Press Conferences

Press Conference by Foreign Minister Fumio Kishida

Tuesday, October 6, 2015, 9:35 a.m. Front Entrance Hall, Prime Minister’s Office

This is a provisional translation by an external company for reference purpose only.

Agreement in principle on the Trans-Pacific Partnership (TPP)

Chijiiwa, TV Asahi: My first question concerns the TPP. The agreement will create a massive economic zone. What impact will this have on Japanese diplomacy?

Mr. Fumio Kishida, Minister for Foreign Affairs: First, I would like to welcome the agreement in principle that was reached on the TPP. The TPP will provide the foundation for new 21st Century trade rules, I believe, and I think it also has strategic significance on the diplomacy front, because the establishment of the TPP agreement will also contribute to the peace and prosperity of the Asia-Pacific region.

Developments relating to North Korea’s missiles

Chijiiwa, TV Asahi: Next, I would like to ask about North Korea. North Korea is hinting it will launch a missile on October 10, which is approaching at the end of this week. A variety of speculation is surfacing, including that the schedule may be delayed, or that the launch will be cancelled again, but how do you, Minister, analyze the ballistic missile launch under the current circumstances? And also, how will the Government of Japan respond?

Minister Kishida: Developments relating to North Korea’s missiles are of great interest to the Government, and we are gathering and analyzing information. However, at the present point in time, I would like to refrain from commenting about that.

In any case, even if the launch is purported to be for a satellite, it will clearly violate the Security Council resolutions. As was confirmed at the recent Japan-United States-Republic of Korea Trilateral Foreign Ministers’ Meeting, while coordinating with the relevant countries, we must request the North Korean side to exercise self-restraint and must firmly urge North Korea to comply with the United Nations Security Council resolutions as well as the Six-Party Talks statements.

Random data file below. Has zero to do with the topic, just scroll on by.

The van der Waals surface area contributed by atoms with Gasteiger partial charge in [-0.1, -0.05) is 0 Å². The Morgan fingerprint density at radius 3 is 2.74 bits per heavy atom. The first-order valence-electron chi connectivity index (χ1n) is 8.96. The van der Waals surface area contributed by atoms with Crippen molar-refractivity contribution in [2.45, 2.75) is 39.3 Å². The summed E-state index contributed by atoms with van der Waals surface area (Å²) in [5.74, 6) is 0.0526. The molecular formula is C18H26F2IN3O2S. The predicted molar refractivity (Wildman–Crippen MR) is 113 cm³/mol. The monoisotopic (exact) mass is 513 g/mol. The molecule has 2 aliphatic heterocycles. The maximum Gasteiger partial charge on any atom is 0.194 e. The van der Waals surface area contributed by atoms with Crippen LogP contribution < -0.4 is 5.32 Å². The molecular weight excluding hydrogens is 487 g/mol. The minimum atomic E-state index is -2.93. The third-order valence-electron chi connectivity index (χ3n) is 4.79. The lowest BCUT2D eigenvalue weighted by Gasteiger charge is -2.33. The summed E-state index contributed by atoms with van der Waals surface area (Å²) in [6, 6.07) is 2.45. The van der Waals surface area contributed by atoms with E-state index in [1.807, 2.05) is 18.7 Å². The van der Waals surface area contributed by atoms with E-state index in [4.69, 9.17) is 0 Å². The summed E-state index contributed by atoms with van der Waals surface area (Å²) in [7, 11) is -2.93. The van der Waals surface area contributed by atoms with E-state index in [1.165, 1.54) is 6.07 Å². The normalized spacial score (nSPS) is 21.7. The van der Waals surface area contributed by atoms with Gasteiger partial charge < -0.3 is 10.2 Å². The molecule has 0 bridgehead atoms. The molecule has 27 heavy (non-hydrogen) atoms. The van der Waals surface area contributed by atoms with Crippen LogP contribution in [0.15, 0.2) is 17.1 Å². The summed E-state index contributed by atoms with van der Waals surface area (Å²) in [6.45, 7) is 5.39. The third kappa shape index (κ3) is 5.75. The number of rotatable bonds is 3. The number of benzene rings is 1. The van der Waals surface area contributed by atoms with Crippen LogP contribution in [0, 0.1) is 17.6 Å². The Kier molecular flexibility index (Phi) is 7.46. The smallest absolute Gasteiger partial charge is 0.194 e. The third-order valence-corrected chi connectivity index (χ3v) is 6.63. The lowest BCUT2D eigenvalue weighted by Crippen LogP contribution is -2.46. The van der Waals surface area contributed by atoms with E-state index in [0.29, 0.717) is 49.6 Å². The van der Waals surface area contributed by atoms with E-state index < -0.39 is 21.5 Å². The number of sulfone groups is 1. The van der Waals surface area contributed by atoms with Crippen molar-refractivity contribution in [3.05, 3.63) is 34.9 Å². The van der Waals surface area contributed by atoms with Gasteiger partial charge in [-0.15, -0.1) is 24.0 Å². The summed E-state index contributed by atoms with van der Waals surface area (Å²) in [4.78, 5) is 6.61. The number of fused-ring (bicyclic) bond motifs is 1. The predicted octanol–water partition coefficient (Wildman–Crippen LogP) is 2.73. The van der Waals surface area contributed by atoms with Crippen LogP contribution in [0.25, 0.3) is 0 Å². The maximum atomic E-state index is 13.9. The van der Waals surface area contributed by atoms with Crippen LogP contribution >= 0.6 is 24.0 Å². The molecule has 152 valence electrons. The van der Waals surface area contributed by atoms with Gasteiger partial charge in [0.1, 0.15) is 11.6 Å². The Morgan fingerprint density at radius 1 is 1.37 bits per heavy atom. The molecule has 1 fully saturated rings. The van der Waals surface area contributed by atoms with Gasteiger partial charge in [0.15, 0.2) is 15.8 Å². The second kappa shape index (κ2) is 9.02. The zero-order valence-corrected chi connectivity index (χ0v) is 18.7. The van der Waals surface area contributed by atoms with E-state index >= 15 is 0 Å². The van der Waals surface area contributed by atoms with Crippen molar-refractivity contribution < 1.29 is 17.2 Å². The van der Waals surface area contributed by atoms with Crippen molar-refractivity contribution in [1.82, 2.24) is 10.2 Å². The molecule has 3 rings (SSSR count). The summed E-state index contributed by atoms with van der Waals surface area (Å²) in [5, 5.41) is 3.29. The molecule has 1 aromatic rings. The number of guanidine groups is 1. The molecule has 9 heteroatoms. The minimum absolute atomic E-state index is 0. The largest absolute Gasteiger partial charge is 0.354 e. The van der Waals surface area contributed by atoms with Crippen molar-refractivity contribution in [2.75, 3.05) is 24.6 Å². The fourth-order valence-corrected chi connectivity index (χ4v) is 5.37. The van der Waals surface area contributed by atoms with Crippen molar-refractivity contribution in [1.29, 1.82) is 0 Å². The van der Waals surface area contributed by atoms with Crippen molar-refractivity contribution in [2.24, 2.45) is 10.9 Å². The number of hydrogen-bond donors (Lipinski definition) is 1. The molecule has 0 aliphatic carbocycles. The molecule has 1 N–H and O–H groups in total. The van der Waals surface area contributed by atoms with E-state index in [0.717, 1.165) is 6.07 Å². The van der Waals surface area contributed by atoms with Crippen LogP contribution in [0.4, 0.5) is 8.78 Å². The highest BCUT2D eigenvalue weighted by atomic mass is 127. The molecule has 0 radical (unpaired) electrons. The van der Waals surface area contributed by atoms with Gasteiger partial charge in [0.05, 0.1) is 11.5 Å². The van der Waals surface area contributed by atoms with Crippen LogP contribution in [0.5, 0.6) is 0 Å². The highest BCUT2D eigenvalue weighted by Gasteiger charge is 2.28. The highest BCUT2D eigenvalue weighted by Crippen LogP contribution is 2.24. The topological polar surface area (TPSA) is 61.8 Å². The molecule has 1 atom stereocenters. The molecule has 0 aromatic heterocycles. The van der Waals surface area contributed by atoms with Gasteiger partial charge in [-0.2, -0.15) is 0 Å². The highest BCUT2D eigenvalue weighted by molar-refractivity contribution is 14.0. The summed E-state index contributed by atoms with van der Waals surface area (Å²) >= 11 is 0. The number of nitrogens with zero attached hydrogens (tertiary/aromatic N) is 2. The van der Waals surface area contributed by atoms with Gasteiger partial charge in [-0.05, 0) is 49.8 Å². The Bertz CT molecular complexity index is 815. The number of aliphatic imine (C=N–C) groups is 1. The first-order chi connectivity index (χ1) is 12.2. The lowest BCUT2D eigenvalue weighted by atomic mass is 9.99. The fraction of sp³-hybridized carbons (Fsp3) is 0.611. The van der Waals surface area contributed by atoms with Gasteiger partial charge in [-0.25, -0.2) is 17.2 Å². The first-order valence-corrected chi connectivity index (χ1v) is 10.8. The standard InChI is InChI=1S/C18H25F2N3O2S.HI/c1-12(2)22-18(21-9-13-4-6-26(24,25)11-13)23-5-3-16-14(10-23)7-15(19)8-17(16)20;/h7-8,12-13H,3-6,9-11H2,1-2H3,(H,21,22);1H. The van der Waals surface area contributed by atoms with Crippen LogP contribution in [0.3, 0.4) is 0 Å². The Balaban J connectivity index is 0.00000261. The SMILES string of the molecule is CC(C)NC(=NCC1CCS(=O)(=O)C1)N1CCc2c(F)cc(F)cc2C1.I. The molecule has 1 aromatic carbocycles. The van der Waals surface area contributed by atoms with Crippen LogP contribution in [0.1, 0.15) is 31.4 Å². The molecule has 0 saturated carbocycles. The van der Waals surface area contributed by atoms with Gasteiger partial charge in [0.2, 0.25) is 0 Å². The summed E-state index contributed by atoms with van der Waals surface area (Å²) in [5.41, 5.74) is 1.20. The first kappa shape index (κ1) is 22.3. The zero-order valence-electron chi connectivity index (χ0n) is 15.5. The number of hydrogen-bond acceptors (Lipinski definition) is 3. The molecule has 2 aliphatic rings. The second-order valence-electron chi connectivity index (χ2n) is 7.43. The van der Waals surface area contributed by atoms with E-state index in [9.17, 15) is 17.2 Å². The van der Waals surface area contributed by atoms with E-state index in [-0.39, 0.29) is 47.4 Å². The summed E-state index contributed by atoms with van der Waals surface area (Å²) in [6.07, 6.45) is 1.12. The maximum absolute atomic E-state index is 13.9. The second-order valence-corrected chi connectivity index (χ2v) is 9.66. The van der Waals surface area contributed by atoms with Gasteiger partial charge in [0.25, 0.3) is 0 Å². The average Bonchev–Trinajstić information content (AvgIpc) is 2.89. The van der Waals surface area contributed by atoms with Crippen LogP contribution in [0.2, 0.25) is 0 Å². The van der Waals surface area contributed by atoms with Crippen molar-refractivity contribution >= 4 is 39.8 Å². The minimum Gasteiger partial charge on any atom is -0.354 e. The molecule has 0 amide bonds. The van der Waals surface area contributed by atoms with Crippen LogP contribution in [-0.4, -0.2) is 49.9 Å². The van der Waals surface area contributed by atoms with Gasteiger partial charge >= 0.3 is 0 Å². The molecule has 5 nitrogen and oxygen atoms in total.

The Cabinet reshuffle

Chijiiwa, TV Asahi: With regards to tomorrow’s Cabinet reshuffle, you have now been the Minister for Foreign Affairs for close to three years. I would like to ask about your thoughts while you have led Japanese diplomacy over this period. Also, what form do you think Japanese diplomacy should take in the future?

Minister Kishida: First, as the Minister for Foreign Affairs, for these 2 years and 9 months, I have travelled a distance equivalent to circling the world 17.7 times and have visited a total of 57 countries. In that time, I have attended countless meetings with many friends, including the foreign ministers of each country. In principle, I have worked hard to protect and pursue the interests of Japan centered upon the three pillars I promoted since I was first appointed, that is, strengthening the Japan-U.S. Alliance, deepening our cooperative relations with neighboring countries, and promoting economic diplomacy. I also worked hard to tackle global problems in the international community. These are the works that I have continued. With these efforts, I believe I was able to carry out diplomacy that has contributed to expanding Japan’s network of contacts in the international community and raising its presence. With regards to this diplomacy in the future, the international community continues to develop and to change tremendously. In this context, first, I think it is vital that we work even harder in our diplomacy to protect and promote Japan’s interests and that, at the same time, we continue with these efforts to contribute to the international community and raise Japan’s presence.